Must go celebrate now. Although where can I possibly direct my diatribes after this?

Thursday, March 09, 2006

My old man

Those of you who know me are aware that I'm a diehard horse of the most ornery racehorses of all time turns 31 today -- still alive out of spite, I'm sure. He'll still charge photographers for fun if they get close enough (or so I've heard). What a beautiful picture of this dignified old man. Happy b-day, John Henry. Hope you turn up those heels a few years more.

Coping Skills 101

How to deal with a demanding end-of-term:

1. Take 1/2 bottle of cab sauv
2. Add generous quantities of post-cab port
3. Mix with discussions about weird British/American-isms
4. Repeat for three hours
5. Blog about it before you come to your senses the next morning

Wednesday, March 08, 2006

A mist-fine drizzle coats the sky...Dave Matthews muses on the feels almost like home today, and god, do I miss it.

I've been itching to travel for so long that I never thought I'd be so homesick once I left. Part of this has to do with the strange microcosm that is the Cambridge universe: not quite British, not quite international, a nice place to visit but a "just bigger than cow-town" village that gets stifling after a few months. Still, part of it is also the growing realization that somehow the damp and the rain and the mountains seeped into my blood until I couldn't separate from them without feeling like I'd pulled myself apart.

On sunny days, I'm transported back to the memories of spinning my wheels under blackberry cane fences on the Burke, cool breeze in my face, light and shadow turning Lake Union into a perpetually shifting tapestry. On damp afternoons, I think about curling up in our cozy Fremont apartment with a book, or nipping out to the nearby coffee shop for a drink and a few hours of tranquil studying.

It wasn't perfect or cheap, and sometimes the endless rain or the unsocial behavior drove me crazy...but it was home in a way that no place has ever been for me. Before this year, I always thought that all of my childhood relocations would numb me to future departures. Instead, I think that I finally found someplace I could settle into -- and see myself staying for good -- and I had to pry my feet from the floor at SeaTac to get on the plane.

Right now, I'm sure everyone's thinking, "What's wrong with you??? You're in Europe! I'd be thrilled to live there!"...and you're right, but at the same time, it's just not that simple. I think that the rapid-fire changes last year really threw me, and to have all of this happen at once is a bit overwhelming (marriage, move, sudden change of career plans, turn 25...). Too, I think that I'm more of a homebody than I knew...

Monday, March 06, 2006

Getting into the spirit

Can you tell it's the end of term by the way my posts are dwindling?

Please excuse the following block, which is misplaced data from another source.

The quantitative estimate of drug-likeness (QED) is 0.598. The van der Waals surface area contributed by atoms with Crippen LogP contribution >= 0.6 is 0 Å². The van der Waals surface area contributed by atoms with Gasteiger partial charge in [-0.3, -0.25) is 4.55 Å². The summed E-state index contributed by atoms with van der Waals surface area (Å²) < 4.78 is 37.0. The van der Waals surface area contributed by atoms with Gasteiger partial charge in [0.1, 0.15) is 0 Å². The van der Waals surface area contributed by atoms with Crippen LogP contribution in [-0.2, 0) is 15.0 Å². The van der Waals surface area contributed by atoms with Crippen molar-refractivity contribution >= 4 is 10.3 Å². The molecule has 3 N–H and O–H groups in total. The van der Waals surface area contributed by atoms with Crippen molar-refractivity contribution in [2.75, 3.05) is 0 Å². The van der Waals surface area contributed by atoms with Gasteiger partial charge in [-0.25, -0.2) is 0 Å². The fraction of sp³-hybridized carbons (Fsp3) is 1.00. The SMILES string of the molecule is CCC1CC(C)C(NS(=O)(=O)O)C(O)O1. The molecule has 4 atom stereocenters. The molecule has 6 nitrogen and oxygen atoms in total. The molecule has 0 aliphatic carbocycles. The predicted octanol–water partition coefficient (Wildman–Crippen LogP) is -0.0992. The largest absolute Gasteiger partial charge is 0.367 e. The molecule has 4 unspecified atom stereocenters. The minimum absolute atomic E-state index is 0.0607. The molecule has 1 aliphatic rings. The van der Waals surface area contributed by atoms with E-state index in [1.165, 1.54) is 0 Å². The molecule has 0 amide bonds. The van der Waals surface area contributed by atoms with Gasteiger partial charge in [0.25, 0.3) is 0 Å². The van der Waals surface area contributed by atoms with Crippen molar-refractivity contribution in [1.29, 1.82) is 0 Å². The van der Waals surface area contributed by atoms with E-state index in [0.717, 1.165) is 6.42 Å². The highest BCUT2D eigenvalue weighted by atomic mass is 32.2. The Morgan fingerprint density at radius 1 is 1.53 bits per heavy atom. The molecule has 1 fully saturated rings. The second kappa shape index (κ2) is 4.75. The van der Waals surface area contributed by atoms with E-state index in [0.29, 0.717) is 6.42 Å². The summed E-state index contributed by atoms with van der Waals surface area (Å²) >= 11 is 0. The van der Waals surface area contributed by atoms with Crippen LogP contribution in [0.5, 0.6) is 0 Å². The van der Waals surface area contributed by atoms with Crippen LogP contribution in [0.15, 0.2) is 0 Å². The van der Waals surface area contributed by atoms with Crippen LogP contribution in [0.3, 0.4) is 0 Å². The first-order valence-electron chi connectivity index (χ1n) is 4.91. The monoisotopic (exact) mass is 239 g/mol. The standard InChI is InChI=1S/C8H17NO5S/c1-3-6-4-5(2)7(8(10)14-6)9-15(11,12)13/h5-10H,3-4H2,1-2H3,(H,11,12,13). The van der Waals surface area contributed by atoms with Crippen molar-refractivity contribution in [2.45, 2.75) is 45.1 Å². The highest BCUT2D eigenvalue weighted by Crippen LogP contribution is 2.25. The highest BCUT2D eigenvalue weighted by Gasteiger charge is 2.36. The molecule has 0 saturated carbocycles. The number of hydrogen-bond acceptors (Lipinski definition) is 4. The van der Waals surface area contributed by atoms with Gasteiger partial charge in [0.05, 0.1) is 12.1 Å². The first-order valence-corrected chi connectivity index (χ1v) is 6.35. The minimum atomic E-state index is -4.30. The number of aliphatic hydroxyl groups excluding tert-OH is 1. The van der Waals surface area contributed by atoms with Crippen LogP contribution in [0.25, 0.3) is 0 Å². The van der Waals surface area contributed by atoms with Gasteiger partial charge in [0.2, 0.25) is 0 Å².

Despite the fact that I'm slammed as hell before my trip home for fieldwork and, well, an excuse to GO HOME!!!, I've decided to do a very un-me thing: schedule nonacademic trips.

In one week, we're off to Prague for four days of bone-chilling adventures as we shiver our way through the ancient city and attempt to decipher menus. I thought about learning a few Czech phrases, but that was before I realized "Good morning" takes several seconds to say and contains approximately one vowel.

A four day trip wouldn't crunch my workload too badly...but then, some girlfriends and I spontaneously decided to go to Ireland today, and before I could change my mind, we booked tickets for four days in the beginning of April. I'm figuring at that point, I'll only be three weeks away from going home, which means three weeks before I have to have my proverbial refuse together in order have my pilot study fully planned and turn in work equivalent to 40% of my grade. Hence, I'll need to guzzle all of the Guinness I can acquire anyway, so I might as well go straight to the source.

There's a tiny little voice in my head right now screaming, "What the hell were you thinking???" But then I think, when am I ever going to be able to fly to Ireland again for $80? So why am I worried?

The way I see it, if I flunk out because I actually decided to see something of Europe beyond the Cambridge Bubble (residents' words, not mine), then it was probably worth it. Heh...heh...right, guys? All of us are going stir-crazy from being trapped here for so long anyway (particularly my med student friends in their fifth year of enduring small town oddities). A break will be good for me, after all. One more weekend of enduring screeching undergrads clad in "I can see *all* of your underwear" miniskirs or dodging herds of lumbering tourists trying to photograph an authentic Cambridge student, and I may start acting like an Ugly American.